Could PayPal give the banks a run for their money?

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PayPal has just made an interesting announcement that will be particularly relevant to existing business customers who want to target small firms.

This will be launched in autumn 2014 and it will be the first time PayPal is to enter the UK online loans market, offering working capital to businesses.

PayPal to offer help to struggling SMEs

Naturally, payments will also be open to eBay sellers and these could soon have access to advance merchant cash against their future sales – and it will be interest free!

PayPal have tentatively agreed to limit their first loans to a carefully selected bunch of merchants, but they will become more widely available from 2015. This is fortuitous timing when the Government is clamoring for banks to support small businesses by lending them money more readily.

In fact, a recent report from the Department of Business, Innovation & Skills has shown that access to finance from banking and equity is one of the most significant challenges that most SEMs face.

PayPal has recently been pushing for its products to be made available in bricks and mortar stores, as well as with higher end retailers such as John Lewis. PayPal claims that it can offer the fastest loan approvals for customers, but how can it do this? Well, the company simply draws on their previous sales history. So, the money could be available in less than five minutes!

Interest free?!!

What about the repayments? PayPal will take a percentage of the repayment off of each new sale, so customers won’t find themselves struggling. What is perhaps most interesting, is the fact that PayPal won’t charge any interest fees or charges for late payments! There won’t be any credit checks by third parties. However, the customer will have to pay a fixed fee to sign up to the ‘working capital programme.’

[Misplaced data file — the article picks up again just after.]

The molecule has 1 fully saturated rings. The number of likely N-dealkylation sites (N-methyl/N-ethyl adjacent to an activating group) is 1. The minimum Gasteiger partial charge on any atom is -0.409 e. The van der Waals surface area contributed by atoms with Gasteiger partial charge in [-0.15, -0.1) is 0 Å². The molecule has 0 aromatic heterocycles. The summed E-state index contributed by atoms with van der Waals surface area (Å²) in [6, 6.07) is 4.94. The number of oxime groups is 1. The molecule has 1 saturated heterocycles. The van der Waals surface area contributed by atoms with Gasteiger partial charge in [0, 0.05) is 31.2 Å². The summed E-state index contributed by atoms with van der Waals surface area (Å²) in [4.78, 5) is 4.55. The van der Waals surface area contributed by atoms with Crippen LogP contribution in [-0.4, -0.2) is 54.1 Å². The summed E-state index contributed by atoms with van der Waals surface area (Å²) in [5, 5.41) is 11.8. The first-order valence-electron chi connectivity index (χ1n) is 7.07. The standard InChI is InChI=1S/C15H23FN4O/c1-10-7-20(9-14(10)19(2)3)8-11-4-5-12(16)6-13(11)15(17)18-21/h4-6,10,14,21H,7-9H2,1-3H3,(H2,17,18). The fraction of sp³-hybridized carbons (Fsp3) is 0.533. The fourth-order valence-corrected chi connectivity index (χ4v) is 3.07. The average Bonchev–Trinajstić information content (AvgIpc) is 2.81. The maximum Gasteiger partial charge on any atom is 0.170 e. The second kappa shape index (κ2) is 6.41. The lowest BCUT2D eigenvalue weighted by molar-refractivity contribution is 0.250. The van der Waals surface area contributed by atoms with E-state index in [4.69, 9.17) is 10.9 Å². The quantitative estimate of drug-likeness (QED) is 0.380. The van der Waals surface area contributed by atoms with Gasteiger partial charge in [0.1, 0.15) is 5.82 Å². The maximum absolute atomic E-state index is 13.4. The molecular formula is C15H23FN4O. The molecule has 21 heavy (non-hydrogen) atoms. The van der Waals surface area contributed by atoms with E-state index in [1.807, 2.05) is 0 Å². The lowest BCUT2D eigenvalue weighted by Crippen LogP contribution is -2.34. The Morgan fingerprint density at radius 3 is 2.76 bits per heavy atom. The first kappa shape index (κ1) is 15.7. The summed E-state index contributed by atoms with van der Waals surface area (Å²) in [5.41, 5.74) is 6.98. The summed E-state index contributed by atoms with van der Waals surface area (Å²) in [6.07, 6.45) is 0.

Managing Director of PayPal UK, Cameron McLean, said that small businesses represent the very lifeblood of our economy, yet may are still struggling to find cash funding – and that’s seven years after the banking crisis.

The Government says that a third of all SME owners actually end up using their own finances and retained wages, because it’s now so difficult to get bank funding. This is bad news for future growth!

It looks as though PayPal has found its niche

With so many online micro-businesses cropping up daily, PayPay seems to have cleverly found a niche to fill and it’s well placed to be a real help to British e-commerce.

A similar working capital programme in was launched by PayPal in America last year, it has already provided $140 million in cash advances to SMEs so far.

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